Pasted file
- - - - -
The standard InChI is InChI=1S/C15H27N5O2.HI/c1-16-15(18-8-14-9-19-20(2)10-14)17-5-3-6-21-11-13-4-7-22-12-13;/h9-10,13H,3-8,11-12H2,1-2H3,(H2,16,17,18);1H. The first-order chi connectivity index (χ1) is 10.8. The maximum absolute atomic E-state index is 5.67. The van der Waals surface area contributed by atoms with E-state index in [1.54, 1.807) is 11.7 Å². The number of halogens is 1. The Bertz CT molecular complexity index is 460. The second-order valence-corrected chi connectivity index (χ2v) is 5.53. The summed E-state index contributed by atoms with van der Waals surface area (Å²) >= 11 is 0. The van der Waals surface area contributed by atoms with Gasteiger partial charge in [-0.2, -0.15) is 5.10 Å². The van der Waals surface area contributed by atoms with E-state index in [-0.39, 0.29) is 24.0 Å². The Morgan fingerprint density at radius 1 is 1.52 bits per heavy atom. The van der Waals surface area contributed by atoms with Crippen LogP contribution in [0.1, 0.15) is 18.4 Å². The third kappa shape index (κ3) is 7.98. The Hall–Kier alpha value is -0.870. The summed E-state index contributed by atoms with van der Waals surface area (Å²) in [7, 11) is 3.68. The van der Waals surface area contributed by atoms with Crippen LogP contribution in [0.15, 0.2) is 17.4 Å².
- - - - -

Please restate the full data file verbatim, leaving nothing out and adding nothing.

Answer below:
The standard InChI is InChI=1S/C15H27N5O2.HI/c1-16-15(18-8-14-9-19-20(2)10-14)17-5-3-6-21-11-13-4-7-22-12-13;/h9-10,13H,3-8,11-12H2,1-2H3,(H2,16,17,18);1H. The first-order chi connectivity index (χ1) is 10.8. The maximum absolute atomic E-state index is 5.67. The van der Waals surface area contributed by atoms with E-state index in [1.54, 1.807) is 11.7 Å². The number of halogens is 1. The Bertz CT molecular complexity index is 460. The second-order valence-corrected chi connectivity index (χ2v) is 5.53. The summed E-state index contributed by atoms with van der Waals surface area (Å²) >= 11 is 0. The van der Waals surface area contributed by atoms with Gasteiger partial charge in [-0.2, -0.15) is 5.10 Å². The van der Waals surface area contributed by atoms with E-state index in [-0.39, 0.29) is 24.0 Å². The Morgan fingerprint density at radius 1 is 1.52 bits per heavy atom. The van der Waals surface area contributed by atoms with Crippen LogP contribution in [0.1, 0.15) is 18.4 Å². The third kappa shape index (κ3) is 7.98. The Hall–Kier alpha value is -0.870. The summed E-state index contributed by atoms with van der Waals surface area (Å²) in [7, 11) is 3.68. The van der Waals surface area contributed by atoms with Crippen LogP contribution in [0.15, 0.2) is 17.4 Å².